Elderly at facility spend most of day in bed, says Hiqa report

A HSE-run facility for older people which is at the centre of court proceedings “appeared institutional and hospital-like”, with some residents spending large parts of the day in bed and eating meals at their bedside, according to a report by health watchdog Hiqa.

The Health Information and Quality Authority also said an allegation of an abusive interaction at St Joseph’s Hospital in Ennis, Co Clare, was recorded in the complaints book but had not been investigated as an incident of abuse, with Hiqa stating it had not been notified as per requirements.

There were three major non-compliances with standards at the 120-bed facility, which at the time of the inspection last August had 80 residents.

In what is understood to be the first case of its kind, the HSE had appealed to the local District Court after Hiqa had earlier made critical observations about the centre and had ordered that it stay closed to new admissions.

However, just last month it was decided that St Joseph’s could remain open to new admissions after the HSE and Hiqa reached an agreement following proceedings at the District Court.

In an inspection report issued yesterday, Hiqa said St Joseph’s Hospital in Ennis “appeared institutional and hospital-like” with residents spending most of their days in bed, with staff acknowledging a lack of privacy for the people living there.

The Hiqa report also lists a number of other issues raised by inspectors, including: No dining room in the Hazel or Alder units, with residents eating all their meals by their bedside; not enough showers and only two assisted showers; a complaint was viewed in the complaints book concerning the disturbance caused in a multi-occupancy room by the aggressive behaviour of a resident.

The inspection was the eighth at the facility and the report issued yesterday stated: “Similar to findings on previous inspections, the premises was found to be significantly non-compliant with regulatory requirements.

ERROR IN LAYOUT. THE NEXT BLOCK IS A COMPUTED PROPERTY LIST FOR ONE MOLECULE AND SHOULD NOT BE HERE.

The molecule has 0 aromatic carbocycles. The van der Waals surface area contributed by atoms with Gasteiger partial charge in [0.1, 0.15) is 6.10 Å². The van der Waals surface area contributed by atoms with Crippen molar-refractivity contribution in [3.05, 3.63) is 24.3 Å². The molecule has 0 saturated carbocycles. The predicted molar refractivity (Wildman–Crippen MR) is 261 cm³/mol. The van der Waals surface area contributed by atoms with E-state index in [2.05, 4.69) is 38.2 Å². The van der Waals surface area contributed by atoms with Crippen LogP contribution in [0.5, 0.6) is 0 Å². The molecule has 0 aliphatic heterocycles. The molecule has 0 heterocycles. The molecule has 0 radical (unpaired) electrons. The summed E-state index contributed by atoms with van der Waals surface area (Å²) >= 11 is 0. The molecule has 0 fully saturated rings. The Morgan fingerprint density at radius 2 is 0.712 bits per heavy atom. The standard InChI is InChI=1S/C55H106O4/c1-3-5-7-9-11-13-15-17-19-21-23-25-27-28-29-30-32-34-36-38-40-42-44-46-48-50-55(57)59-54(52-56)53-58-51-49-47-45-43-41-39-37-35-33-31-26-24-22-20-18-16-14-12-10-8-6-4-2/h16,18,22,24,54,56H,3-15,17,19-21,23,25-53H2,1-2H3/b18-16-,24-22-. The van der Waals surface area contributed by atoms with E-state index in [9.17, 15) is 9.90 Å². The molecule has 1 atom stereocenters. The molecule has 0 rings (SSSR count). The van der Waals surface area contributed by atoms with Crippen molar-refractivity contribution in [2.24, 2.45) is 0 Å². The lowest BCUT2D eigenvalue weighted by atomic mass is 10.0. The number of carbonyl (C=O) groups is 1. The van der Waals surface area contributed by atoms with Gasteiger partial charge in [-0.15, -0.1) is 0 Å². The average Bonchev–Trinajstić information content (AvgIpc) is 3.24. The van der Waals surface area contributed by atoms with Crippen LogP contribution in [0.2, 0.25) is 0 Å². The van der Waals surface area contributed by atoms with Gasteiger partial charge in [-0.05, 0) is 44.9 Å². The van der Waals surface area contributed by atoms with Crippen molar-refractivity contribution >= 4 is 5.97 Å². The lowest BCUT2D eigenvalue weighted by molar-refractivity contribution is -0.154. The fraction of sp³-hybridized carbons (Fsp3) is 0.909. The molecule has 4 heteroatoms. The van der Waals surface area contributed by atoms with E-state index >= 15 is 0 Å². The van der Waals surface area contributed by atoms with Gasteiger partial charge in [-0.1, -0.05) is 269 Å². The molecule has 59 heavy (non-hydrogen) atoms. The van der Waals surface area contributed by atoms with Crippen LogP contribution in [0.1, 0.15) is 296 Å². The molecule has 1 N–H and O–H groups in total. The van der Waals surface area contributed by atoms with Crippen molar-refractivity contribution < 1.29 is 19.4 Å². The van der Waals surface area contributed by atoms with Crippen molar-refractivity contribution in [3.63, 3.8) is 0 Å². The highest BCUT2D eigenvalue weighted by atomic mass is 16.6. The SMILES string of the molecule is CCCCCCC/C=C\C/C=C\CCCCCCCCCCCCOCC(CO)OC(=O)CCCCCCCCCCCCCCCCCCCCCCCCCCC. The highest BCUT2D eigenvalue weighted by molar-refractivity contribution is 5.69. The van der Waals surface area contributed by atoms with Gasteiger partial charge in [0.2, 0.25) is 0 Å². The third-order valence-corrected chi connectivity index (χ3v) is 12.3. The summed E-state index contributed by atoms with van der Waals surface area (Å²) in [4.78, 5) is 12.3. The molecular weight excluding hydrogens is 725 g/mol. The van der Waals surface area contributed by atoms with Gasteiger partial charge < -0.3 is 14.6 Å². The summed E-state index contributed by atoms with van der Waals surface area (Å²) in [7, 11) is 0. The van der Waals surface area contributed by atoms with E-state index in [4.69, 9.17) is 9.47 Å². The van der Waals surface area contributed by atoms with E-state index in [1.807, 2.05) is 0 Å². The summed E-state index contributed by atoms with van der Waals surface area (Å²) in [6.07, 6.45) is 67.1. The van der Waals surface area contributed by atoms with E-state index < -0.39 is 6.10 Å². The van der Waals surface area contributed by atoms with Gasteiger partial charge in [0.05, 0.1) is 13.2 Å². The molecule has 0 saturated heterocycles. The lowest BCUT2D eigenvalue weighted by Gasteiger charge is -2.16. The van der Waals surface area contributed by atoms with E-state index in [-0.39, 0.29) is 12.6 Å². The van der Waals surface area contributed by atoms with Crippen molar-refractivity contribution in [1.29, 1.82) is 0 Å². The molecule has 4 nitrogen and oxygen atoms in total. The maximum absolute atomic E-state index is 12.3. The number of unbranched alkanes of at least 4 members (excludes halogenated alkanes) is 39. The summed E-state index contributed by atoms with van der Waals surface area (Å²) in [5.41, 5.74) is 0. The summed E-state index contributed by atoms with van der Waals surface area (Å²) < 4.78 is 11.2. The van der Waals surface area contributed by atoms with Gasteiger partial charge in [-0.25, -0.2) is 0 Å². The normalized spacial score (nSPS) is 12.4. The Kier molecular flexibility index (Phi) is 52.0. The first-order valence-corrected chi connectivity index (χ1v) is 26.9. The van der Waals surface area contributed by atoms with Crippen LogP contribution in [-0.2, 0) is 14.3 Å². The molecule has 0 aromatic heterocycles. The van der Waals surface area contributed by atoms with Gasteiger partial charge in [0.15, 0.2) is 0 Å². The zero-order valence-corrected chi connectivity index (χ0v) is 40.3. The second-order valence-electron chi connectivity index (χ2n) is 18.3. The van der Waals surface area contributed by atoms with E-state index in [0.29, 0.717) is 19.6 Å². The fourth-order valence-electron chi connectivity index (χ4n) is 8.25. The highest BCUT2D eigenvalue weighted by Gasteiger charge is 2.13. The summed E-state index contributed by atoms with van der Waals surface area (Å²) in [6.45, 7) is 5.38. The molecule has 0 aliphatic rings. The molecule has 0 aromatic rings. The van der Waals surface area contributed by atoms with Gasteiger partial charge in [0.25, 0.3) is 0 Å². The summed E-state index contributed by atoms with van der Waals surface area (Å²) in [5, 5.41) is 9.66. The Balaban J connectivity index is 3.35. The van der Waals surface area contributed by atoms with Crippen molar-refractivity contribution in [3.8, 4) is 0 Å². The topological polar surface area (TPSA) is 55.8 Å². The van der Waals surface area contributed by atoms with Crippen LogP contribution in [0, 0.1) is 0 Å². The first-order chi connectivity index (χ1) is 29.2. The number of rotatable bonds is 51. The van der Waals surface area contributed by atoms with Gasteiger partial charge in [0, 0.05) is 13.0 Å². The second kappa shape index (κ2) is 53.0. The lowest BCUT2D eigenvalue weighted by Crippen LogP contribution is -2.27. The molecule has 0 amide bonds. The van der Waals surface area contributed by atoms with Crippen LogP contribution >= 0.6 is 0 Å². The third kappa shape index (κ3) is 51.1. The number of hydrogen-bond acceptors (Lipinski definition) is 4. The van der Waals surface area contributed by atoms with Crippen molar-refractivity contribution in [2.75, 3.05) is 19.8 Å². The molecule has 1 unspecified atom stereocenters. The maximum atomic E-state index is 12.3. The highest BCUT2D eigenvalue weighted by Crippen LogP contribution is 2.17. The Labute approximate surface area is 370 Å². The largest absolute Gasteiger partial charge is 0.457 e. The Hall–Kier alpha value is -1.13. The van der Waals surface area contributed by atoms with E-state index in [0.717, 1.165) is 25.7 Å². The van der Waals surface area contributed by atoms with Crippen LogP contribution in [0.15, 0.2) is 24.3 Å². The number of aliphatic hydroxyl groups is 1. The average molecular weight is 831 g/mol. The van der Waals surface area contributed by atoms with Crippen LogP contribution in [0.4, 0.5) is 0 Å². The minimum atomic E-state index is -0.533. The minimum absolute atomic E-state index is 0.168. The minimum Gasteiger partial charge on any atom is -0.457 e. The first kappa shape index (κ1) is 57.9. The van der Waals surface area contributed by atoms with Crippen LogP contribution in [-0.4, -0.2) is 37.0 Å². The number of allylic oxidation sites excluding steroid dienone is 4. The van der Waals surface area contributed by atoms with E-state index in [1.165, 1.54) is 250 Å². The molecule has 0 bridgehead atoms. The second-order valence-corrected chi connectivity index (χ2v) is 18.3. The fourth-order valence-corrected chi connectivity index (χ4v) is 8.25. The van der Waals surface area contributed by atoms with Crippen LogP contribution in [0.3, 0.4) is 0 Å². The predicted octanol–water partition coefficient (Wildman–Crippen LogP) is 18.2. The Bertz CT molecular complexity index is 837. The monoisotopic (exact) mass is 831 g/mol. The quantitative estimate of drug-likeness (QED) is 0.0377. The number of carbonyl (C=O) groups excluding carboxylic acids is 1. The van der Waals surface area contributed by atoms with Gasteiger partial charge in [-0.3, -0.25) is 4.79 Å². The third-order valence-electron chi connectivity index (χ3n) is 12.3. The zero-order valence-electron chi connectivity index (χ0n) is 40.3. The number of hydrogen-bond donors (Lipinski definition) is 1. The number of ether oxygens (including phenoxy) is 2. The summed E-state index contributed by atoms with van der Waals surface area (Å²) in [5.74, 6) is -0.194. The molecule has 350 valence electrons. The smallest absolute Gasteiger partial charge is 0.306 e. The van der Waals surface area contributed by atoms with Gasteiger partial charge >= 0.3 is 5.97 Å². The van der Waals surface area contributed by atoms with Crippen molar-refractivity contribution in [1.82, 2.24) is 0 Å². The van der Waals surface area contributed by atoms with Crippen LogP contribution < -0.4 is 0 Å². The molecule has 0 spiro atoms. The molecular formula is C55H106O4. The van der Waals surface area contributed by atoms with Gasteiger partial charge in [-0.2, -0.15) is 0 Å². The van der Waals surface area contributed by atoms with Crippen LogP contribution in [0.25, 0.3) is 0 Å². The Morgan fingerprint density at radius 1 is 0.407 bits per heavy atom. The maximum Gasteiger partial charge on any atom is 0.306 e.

The premises did not meet the individual and collective needs of residents in terms of their privacy, personal space, access to dining and communal space, and adequate and accessible sanitary facilities.”

The outcome of last month’s court case was reported locally and TD Dr Michael Harty told The Clare Champion that it was “regrettable” that the HSE had to bring a court appeal to keep the doors of St Joseph’s open.

He said the centre had provided an excellent service but that the failure to accelerate progress at St Joseph’s was one of the reasons he had not voted for Leo Varadkar as Taoiseach.

During the recent court proceedings involving the centre, Clare FM reported comments from senior Hiqa inspector Mary O’Mahony, who told the court: “Isn’t the night very long if you go to bed at 4pm and you are in bed until 8am the next morning?”

Ms O’Mahony said that in one unit at St Joseph’s Hospital it would not be unusual if 18 of the 24 residents were in bed for tea at 4pm or 4.30pm or to have 15 out of 24 residents by their bed for their dinner.

She added: “Their whole life revolves around their bed.”

It was agreed that the HSE would continue to carry out works at the hospital and Judge Patrick Durcan adjourned the case to September 22 to allow the improvement works to take place at the centre.

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